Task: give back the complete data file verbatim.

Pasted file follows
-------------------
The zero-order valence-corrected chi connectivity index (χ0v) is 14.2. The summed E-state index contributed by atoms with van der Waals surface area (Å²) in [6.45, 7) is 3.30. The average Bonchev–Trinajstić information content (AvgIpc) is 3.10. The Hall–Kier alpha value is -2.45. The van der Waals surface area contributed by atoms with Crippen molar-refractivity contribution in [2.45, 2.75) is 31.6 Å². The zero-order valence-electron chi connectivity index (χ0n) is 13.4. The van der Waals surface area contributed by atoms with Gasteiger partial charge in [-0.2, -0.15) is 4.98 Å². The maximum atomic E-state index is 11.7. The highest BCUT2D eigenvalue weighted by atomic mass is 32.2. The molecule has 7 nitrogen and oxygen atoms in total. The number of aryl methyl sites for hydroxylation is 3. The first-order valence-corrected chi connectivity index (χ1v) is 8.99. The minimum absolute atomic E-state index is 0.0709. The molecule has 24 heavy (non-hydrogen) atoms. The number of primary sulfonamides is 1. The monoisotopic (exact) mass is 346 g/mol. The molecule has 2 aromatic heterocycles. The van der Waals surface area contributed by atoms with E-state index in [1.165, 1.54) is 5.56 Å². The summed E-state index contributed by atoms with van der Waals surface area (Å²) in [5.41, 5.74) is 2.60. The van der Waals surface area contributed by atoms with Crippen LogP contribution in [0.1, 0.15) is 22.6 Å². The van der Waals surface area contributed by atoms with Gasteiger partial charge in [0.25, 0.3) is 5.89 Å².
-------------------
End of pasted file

The zero-order valence-corrected chi connectivity index (χ0v) is 14.2. The summed E-state index contributed by atoms with van der Waals surface area (Å²) in [6.45, 7) is 3.30. The average Bonchev–Trinajstić information content (AvgIpc) is 3.10. The Hall–Kier alpha value is -2.45. The van der Waals surface area contributed by atoms with Crippen molar-refractivity contribution in [2.45, 2.75) is 31.6 Å². The zero-order valence-electron chi connectivity index (χ0n) is 13.4. The van der Waals surface area contributed by atoms with Gasteiger partial charge in [-0.2, -0.15) is 4.98 Å². The maximum atomic E-state index is 11.7. The highest BCUT2D eigenvalue weighted by atomic mass is 32.2. The molecule has 7 nitrogen and oxygen atoms in total. The number of aryl methyl sites for hydroxylation is 3. The first-order valence-corrected chi connectivity index (χ1v) is 8.99. The minimum absolute atomic E-state index is 0.0709. The molecule has 24 heavy (non-hydrogen) atoms. The number of primary sulfonamides is 1. The monoisotopic (exact) mass is 346 g/mol. The molecule has 2 aromatic heterocycles. The van der Waals surface area contributed by atoms with E-state index in [1.165, 1.54) is 5.56 Å². The summed E-state index contributed by atoms with van der Waals surface area (Å²) in [5.41, 5.74) is 2.60. The van der Waals surface area contributed by atoms with Crippen LogP contribution in [0.1, 0.15) is 22.6 Å². The van der Waals surface area contributed by atoms with Gasteiger partial charge in [0.25, 0.3) is 5.89 Å².